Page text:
Iris ID, a premier provider of iris recognition technology, announced its iCAM R100 face and iris cameras will be integrated into Mentalix, Inc.’s Fed Submit suite of live scan solutions. Fed Submit is employed by civilian and law enforcement agencies across the county, provides users with intuitive, multi-modal booking and background check systems. Mentalix, headquartered in Dallas, is an industry leader in FBI-certified identification software. Iris ID’s IrisAccess iCAM R100 camer...
Cybersecurity talk currently dominates many events in the physical security industry. And it’s about time, given that we are all playing catch-up in a scary cybersecurity environment where threats are constant and constantly evolving. I heard an interesting discussion about cybersecurity recently among consultants attending MercTech4, a conference in Miami hosted by Mercury Security and its OEM partners. The broad-ranging discussion touched on multiple aspects of cybersecurity, including...
Today’s security professionals are tasked with protecting the entirety of a facility or campus from every possible threat. It’s a big task, given the range of solutions available; from cybersecurity to prevent hacking, to video surveillance to monitor the goings-on within the facility, to the physical security of the building itself. For most businesses and schools, keeping the entrances and exits to a building secure is an extremely high priority—when an individual cannot ge...
The rapid adoption of employee scheduling and workforce management software SmartTask gathered pace last year with record levels of growth in the UK and internationally. In particular, there was an 81% increase in the number of field service businesses using the system during 2017, which now includes over 100 manned security providers and 15% of the ACS Pacesetters. “Over the past few years we have worked hard to understand the needs of the manned security industry to develop a solution t...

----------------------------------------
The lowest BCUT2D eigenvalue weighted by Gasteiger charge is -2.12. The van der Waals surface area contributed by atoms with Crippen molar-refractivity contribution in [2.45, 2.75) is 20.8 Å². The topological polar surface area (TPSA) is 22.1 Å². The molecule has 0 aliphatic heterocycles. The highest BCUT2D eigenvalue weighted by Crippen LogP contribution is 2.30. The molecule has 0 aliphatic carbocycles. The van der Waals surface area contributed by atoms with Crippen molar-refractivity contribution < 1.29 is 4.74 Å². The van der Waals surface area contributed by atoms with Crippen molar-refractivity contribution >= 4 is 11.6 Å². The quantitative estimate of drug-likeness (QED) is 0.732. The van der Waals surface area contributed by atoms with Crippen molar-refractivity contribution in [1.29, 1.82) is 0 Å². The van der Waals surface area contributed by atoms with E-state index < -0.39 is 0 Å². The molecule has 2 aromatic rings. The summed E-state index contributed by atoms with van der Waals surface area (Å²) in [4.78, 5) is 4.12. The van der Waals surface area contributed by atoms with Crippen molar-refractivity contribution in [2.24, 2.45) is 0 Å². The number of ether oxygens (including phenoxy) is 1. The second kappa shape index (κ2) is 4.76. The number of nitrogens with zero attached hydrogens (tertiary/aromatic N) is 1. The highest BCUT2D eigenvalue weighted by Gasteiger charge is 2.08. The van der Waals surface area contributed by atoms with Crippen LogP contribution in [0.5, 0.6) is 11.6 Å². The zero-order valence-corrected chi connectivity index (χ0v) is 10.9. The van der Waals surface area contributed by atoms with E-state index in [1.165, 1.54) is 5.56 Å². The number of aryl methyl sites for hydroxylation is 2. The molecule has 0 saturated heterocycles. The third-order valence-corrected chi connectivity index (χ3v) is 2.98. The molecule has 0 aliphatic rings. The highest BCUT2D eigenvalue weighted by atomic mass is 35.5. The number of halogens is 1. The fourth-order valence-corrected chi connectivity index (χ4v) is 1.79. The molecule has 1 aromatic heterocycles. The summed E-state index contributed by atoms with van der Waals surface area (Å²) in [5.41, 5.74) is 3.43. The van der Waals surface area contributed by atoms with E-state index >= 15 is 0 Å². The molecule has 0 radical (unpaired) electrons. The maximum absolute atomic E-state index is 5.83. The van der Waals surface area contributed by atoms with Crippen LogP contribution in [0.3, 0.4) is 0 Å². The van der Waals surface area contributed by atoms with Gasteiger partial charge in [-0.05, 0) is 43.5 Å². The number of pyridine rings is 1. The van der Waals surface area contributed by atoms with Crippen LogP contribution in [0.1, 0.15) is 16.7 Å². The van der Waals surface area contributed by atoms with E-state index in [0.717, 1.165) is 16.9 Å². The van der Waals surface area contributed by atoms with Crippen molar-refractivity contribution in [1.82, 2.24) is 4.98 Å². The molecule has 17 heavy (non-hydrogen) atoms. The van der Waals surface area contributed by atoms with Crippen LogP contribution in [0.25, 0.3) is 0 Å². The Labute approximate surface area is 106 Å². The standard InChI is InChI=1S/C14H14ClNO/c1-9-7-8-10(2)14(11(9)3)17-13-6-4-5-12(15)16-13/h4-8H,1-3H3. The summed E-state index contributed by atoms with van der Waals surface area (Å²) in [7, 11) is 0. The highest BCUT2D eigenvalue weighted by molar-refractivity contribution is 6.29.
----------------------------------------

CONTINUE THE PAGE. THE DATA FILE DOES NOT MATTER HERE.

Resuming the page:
SecurAmerica, a leading U.S. man-guarding security company has announced the purchase of ERMC, based in Chattanooga, Tennessee. With headquarters in Atlanta, Georgia, SecurAmerica, headed by the legendary entrepreneur Frank Argenbright, will continue its relentless focus on growth. With this expansion of infrastructure, the combined business will operate in over 650 locations, employ more than 8,000 security officers, and have annual revenues of over $300 million. SecurAmerica will now be the fi...
The physical security market continues to experience growth as users look to capitalise on the promises of emerging technologies and because of this, 2017 proved to be a great year for Oncam. In fact, this year was the best year in Oncam's history in terms of sales, as 360-degree fisheye cameras have gone from being a “specialty” camera used only in certain applications to a primary device for enabling total situational awareness. Today, many of our customers leverage 360-degree ca...